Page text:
Monday, June 1, 2015

Good reports

People, it has been a great day all around.

Within about 1 hour, I received all sorts of news that could easily make a person jump right out of her seat and pump some fists in an OB/GYN waiting room. (I cannot tell you whether or not this actually happened.)

First of all, we got an email from the US Department of State reporting a lot of good things. The suspension is not over, but DRC is reviewing the files of those who submitted/are submitting their dossiers and have their names and info on a list of people with completed adoption judgments (this includes us). DOS said, specifically, that "DRC announced a decision to resolve all pending adoption cases that have been barred from travel due to the exit-permit suspension...Those with cases approved by the Commission, and who have a valid visa, will be able to apply for an exit permit, and if necessary, a Congolese passport." It went on to explain a few other pieces of info that helped is understand how other cases would be handled, but I was not focused on those parts of the email. Essentially, the kids are coming home!! (Officially, because DOS says so.)

Secondly, literally 19 minutes after receiving the above-mentioned email (and while still in the OB/GYN office---glucose test day, you know), I got another good one regarding our specific case.

As you know, we have been waiting on a final document from DRC to be corrected before we could send Brad overseas to file our I-600 paperwork. I emailed our agency this morning and asked about optimistically requesting an appointment at the Embassy in Kinshasa about two weeks from now, as that's the best time for Brad to be gone, considering his work schedule. Our agency rep wrote back, saying she thought it would be wise to make sure we had the documents in hand before scheduling an appointment, in order to (hopefully) avoid the headache of having a missing document and dealing with delays related to that. It was a disappointing email, but I totally understood her point about being cautious and patient. (Clearly, some things in DRC take WAY longer than you'd ever imagine.) While in the waiting room, I emailed her to ask how long it usually took to get an appointment. She wrote back while I was still reveling in the excitement of the DOS email, saying that our documents were done and we could request an appointment. I texted Brad immediately, and he said he would make any appointment work with his schedule (not really an easy thing to manage when he already has a trip planned for a week in June).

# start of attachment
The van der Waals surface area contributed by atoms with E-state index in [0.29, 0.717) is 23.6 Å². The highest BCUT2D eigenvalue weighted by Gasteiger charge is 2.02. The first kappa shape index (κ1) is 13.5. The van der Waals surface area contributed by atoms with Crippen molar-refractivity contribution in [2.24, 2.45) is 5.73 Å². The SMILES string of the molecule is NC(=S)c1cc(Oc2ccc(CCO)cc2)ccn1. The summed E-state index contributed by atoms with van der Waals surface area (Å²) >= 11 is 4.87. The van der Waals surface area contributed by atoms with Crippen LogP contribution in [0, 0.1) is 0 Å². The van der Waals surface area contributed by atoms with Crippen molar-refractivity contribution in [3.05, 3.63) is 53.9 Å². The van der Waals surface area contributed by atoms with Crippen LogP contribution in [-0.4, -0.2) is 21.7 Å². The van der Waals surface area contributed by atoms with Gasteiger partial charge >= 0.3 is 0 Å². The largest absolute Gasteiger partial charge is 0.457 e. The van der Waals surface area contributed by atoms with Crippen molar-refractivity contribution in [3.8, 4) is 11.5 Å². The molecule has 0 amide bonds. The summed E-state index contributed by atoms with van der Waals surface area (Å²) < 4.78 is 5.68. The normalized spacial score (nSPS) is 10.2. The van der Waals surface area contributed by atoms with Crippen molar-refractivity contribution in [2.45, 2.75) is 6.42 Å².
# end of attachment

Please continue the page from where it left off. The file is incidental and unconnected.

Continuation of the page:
So now we have all documents corrected and are awaiting a response from the Embassy regarding his appointment date and time. We hope our paperwork and investigation will be processed quickly (and we have high hopes that it will be, as we also learned today that the US is sending extra help to DRC to process the paper owner quickly and help get kids home faster). 

Within an hour today, we moved about five steps closer to getting our C home from DRC, and I learned from my OB/GYN that our other Baby Girl is doing just fine and won't be joining us any time really soon, despite my recent trip to L&D. We are completely okay with waiting a bit longer for her homecoming. 

I stand completely in awe of God's perfect plans and perfect timing, even when all appears to be lost. I think it's about to get a bit crazy up in here, but we really wouldn't have it any other way. He has taught us to enjoy the crazy.

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